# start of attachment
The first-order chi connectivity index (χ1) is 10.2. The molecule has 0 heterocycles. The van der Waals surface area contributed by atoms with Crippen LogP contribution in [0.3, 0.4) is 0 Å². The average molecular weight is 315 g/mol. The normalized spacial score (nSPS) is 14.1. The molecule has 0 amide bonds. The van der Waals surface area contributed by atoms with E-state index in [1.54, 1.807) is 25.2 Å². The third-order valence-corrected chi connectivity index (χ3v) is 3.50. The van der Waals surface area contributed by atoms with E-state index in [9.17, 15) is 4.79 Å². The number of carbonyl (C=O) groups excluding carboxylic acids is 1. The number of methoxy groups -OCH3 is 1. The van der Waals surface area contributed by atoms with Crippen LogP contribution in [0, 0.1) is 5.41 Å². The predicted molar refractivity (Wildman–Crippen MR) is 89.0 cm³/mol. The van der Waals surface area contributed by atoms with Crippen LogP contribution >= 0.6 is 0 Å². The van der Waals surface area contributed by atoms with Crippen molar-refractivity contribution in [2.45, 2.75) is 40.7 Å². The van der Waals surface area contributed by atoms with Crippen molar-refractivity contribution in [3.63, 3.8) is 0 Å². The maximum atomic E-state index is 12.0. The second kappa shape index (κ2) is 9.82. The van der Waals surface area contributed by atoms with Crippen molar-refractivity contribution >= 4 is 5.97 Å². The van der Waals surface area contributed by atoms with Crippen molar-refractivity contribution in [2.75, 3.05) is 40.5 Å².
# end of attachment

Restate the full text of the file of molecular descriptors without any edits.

The first-order chi connectivity index (χ1) is 10.2. The molecule has 0 heterocycles. The van der Waals surface area contributed by atoms with Crippen LogP contribution in [0.3, 0.4) is 0 Å². The average molecular weight is 315 g/mol. The normalized spacial score (nSPS) is 14.1. The molecule has 0 amide bonds. The van der Waals surface area contributed by atoms with E-state index in [1.54, 1.807) is 25.2 Å². The third-order valence-corrected chi connectivity index (χ3v) is 3.50. The van der Waals surface area contributed by atoms with E-state index in [9.17, 15) is 4.79 Å². The number of carbonyl (C=O) groups excluding carboxylic acids is 1. The number of methoxy groups -OCH3 is 1. The van der Waals surface area contributed by atoms with Crippen LogP contribution in [0, 0.1) is 5.41 Å². The predicted molar refractivity (Wildman–Crippen MR) is 89.0 cm³/mol. The van der Waals surface area contributed by atoms with Crippen LogP contribution >= 0.6 is 0 Å². The van der Waals surface area contributed by atoms with Crippen molar-refractivity contribution in [2.45, 2.75) is 40.7 Å². The van der Waals surface area contributed by atoms with Crippen molar-refractivity contribution in [3.63, 3.8) is 0 Å². The maximum atomic E-state index is 12.0. The second kappa shape index (κ2) is 9.82. The van der Waals surface area contributed by atoms with Crippen molar-refractivity contribution >= 4 is 5.97 Å². The van der Waals surface area contributed by atoms with Crippen molar-refractivity contribution in [2.75, 3.05) is 40.5 Å².